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dc.contributor.authorBrown, Robert
dc.date.accessioned2024-01-26T16:04:33Z
dc.date.available2024-01-26T16:04:33Z
dc.date.issued2007
dc.identifier.citationRobert Brown, 'Shareholder's Agreement or Disagreement: A Case Study of Cobalt Telephone Technologies Ltd (Parts I & II)', Senate Hall, 2007, International Journal of Entrepreneurship Education, 235-260
dc.identifier.issn1649-2269
dc.identifier.urihttp://hdl.handle.net/2262/104468
dc.description.abstractThis two part case outlines how this new technology company was founded with minimal financial assets in 1997. Cobalt grew through developing an innovative market penetration strategy for its automated telephone response technology ("piggy-backing" by supporting established sector sub-contractors), despite the creation of unnecessary 'financial risk' by an overly generous "kitchen-table" early share allocation, without a detailed share allocation agreement. Part I details the early educational and army career of Harry Clarke, together with his work experiences and frustrations with the Mercury and Automobile Association companies which led to the creation of Cobalt. Harry and his partner Peter, with high ethical standards and little finance, agreed to a generous share split at the outset and preferred to avoid extra legal expense which could have been incurred with a more detailed shareholder agreement. The difficulties this decision created, relevant to many new companies, only became apparent when Peter decided to leave Cobalt in the middle of 'make or break' contract negotiations with the Manchester United Football Club. Students are invited to determine how shares in this still loss-making company should be valued and how all sides, inside and externally in the contract negotiations, should conduct themselves. In Part II, the faster growth of Cobalt is detailed as the company benefited from the end of the 'Dot-Com' boom, by acquiring 'knock-down' computer and telephone assets from collapsed new technology enterprises. This enabled Cobalt to develop more constant revenue streams through 'the hosting' at its own premises of automated car-parking fines for local public authorities throughout the UK. In 2005, after 8 exhausting years, Peter, who had, six months after leaving, returned to help Cobalt complete the Manchester United contract, (for automated telephone ticket sales) once again decided he wanted to resign. With the company now profitable, students are again invited to decide how shareholdings should be valued and how both partners should prepare for a final settlement meeting.en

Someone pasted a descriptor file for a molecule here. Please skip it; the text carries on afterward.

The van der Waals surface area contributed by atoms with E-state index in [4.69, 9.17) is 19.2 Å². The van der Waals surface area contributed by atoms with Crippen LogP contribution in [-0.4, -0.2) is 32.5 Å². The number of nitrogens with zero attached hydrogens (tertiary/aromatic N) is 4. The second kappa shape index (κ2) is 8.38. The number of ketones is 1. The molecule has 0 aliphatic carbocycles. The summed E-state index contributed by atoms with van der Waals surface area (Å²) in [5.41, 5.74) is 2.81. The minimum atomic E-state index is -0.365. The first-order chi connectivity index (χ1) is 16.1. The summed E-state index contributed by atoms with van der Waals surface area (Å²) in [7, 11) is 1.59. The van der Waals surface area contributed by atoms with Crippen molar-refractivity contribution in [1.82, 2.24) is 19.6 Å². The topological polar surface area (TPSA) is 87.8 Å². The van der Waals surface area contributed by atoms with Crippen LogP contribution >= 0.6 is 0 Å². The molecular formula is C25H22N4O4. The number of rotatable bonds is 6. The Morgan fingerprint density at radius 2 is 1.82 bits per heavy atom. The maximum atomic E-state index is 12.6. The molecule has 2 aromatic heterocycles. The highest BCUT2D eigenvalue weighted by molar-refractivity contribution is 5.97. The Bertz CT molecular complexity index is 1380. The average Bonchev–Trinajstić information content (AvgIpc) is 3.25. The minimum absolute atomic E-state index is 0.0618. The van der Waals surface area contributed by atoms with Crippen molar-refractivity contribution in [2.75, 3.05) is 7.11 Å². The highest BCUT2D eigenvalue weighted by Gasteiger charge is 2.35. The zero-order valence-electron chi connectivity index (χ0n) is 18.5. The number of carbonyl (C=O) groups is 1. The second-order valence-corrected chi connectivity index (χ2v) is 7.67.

dc.language.isoenen
dc.publisherSenate Hallen
dc.relation.ispartofseriesInternational Journal of Entrepreneurship Educationen
dc.relation.haspartVol. 5, 2007eng
dc.rightsY
dc.sourceInternational Journal of Entrepreneurship Education
dc.subjectentrepreneurship|partnerships|shareholder agreements|start-up valuations|ethical decisionsen
dc.titleShareholder's Agreement or Disagreement: A Case Study of Cobalt Telephone Technologies Ltd (Parts I & II)
dc.typeJournal article
dc.status.refereedYes
dc.publisher.placeDublin
dc.rights.ecaccessrightsopenAccess
dc.format.extentpagination235-260


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